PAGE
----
Each protection circuit includes comparators 121-124. Comparator 123 and comparator 124 are connected so as to monitor the gating voltage to its MOSFET and the Vds of the MOSFET respectively. Comparators 123, 124 are configured as illustrated open collector and include resistors 140-144 connected as illustrated in common voltage divider manner. A capacitor 120 is connected between the output of comparators 123, 124 and their local +Vcc supply. The outputs of comparators 123, 124 are connected to the inverting input of comparator 122. A reference voltage is established at the non-inverting input of comparator 122 by resistors 126 and 128 connected as illustrated. A resistor 129 is connected between the positive D.C. voltage source at resistor 131 and the inverting input of comparator 122. The output of comparator 122 is connected to the inverting input of comparator 121. A reference voltage is established at the non-inverting input of comparator 121 by zener diodes 130, 150. The output of comparator 121 is connected to the enable pin of opto-receiver 24. A pull up resistor 145 is connected between the positive D.C. voltage source at resistor 131 and the output of comparator 121. An electrolytic capacitor 146 is connected between the positive D.C. voltage source at resistor 131 and the base of NPN transistor 147. A resistor 148 is connected between the emitter lead of transistor 147 and capacitor 146.

In operation, when comparator 123 senses a gating voltage at MOSFET 32 and comparator 124 senses a Vds in excess of a predetermined maximum, the comparators shift into their open collector state which allows capacitor 120 to charge through resistor 129. Capacitor 120 is provided to give the protection circuit a delay to prevent its acting on fast transients. When capacitor 120 charges above the reference voltage at comparator 123 as determined by zener diode 131 the comparator 122 switches its output to a logical low voltage discharging capacitor 133.

When capacitor 133 is discharged fully the NPN transistor turns on which pulls down the reference voltage at comparator 122 below the voltage at the inverting input essentially latching the comparator 122 low. The low voltage at the inverting input of comparator 121 causes a high voltage at its output which disables opto-receiver 24 to prohibit gate drive to the MOSFET. With gating prohibited comparator 123 switches into a low voltage output state. If the Vds should decrease below the predetermined maximum comparator 124 would also switch to its low voltage state.

If either comparator 123, 124 are low, comparator 122 switches its output to an open collector state allowing capacitor 133 to charge through resistor 134. When capacitor 133 charges above the reference voltage determined by zener diode 131, comparator 121 switches low to enable receiver 24 and allow gate drive to the MOSFET. Therefore, it can be seen that at sustained high Vds conditions the protection circuit cycles the gating enable on and off to prevent overheating of the MOSFET.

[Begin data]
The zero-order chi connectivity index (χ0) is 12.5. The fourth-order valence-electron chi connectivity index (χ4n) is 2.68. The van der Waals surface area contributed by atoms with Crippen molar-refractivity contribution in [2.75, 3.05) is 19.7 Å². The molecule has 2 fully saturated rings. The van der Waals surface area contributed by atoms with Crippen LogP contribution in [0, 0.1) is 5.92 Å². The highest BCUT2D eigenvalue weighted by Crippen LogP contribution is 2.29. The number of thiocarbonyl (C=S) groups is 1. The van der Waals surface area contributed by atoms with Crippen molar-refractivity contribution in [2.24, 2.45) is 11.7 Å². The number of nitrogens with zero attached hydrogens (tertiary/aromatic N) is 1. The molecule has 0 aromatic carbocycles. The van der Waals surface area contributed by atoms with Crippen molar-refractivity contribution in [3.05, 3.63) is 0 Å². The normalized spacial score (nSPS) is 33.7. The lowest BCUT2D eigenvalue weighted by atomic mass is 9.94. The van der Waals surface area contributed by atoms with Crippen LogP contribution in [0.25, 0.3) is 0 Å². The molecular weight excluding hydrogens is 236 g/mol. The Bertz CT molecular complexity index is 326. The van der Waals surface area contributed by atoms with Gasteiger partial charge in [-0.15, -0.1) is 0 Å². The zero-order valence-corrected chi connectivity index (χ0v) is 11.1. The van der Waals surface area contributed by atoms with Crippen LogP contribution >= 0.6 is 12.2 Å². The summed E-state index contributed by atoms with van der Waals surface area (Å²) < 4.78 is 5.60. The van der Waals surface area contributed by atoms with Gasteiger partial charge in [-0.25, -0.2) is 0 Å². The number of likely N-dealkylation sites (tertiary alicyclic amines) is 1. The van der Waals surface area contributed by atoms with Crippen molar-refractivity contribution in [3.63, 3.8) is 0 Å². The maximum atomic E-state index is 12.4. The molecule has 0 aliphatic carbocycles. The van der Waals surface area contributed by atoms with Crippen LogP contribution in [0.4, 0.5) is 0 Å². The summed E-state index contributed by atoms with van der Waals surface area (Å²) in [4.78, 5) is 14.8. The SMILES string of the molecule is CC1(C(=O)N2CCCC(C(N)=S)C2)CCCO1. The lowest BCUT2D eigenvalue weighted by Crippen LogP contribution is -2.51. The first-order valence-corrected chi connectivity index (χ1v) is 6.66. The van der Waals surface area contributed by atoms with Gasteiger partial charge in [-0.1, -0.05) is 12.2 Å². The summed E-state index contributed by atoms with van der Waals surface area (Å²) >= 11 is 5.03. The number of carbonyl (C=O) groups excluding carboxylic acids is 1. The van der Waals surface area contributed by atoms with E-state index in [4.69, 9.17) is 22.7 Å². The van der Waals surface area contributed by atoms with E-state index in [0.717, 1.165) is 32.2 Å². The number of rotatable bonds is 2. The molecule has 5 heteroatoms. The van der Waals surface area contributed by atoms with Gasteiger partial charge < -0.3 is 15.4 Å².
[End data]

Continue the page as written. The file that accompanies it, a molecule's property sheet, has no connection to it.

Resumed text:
The voltage supply connections required for each op amp and buffer are not shown in the interest of clarity as such are abundantly clear to those skilled in the art.

Asynchronous Controller

The asynchronous controller 20 of this invention is illustrated in block diagram form in FIG. 4 and includes supply voltage monitors 38 having inputs connected across their respective voltage sources as indicated. The output from each of the supply voltage monitor 38 is connected to input(s) for the comparator circuitry 40 for a comparison with a demand signal from the summing circuit 42. The comparator circuitry compares the demand signal with the voltage available from voltage supplies Vs, Vs/2, Vs/4 and Vs/8 as determined by monitors 38. Comparator circuitry 40 determines the specific voltage required by the amplifier (load) at +Vcc and -Vcc and passes the desired switch configuration in the form of a four bit command word to a sequence checking circuit 44. Sequence checking circuit 44 ensures a single count step increase in voltage to the load by requiring total binary count up. In essence this function could be though of as deglitching the comparator circuitry output for the purpose of preventing an improper count up sequence i.e. skipping a count. This is especially important during a major bit roll over as experienced in counting from 0011 to 0100 and 0111 to 1000. The sequence checking circuitry 44 outputs the "deglitched" command word to a latch circuit 46. The output from latch circuit 46 is connected to sixteen level switch 18 and constitutes the positive switch enable lines previously discussed.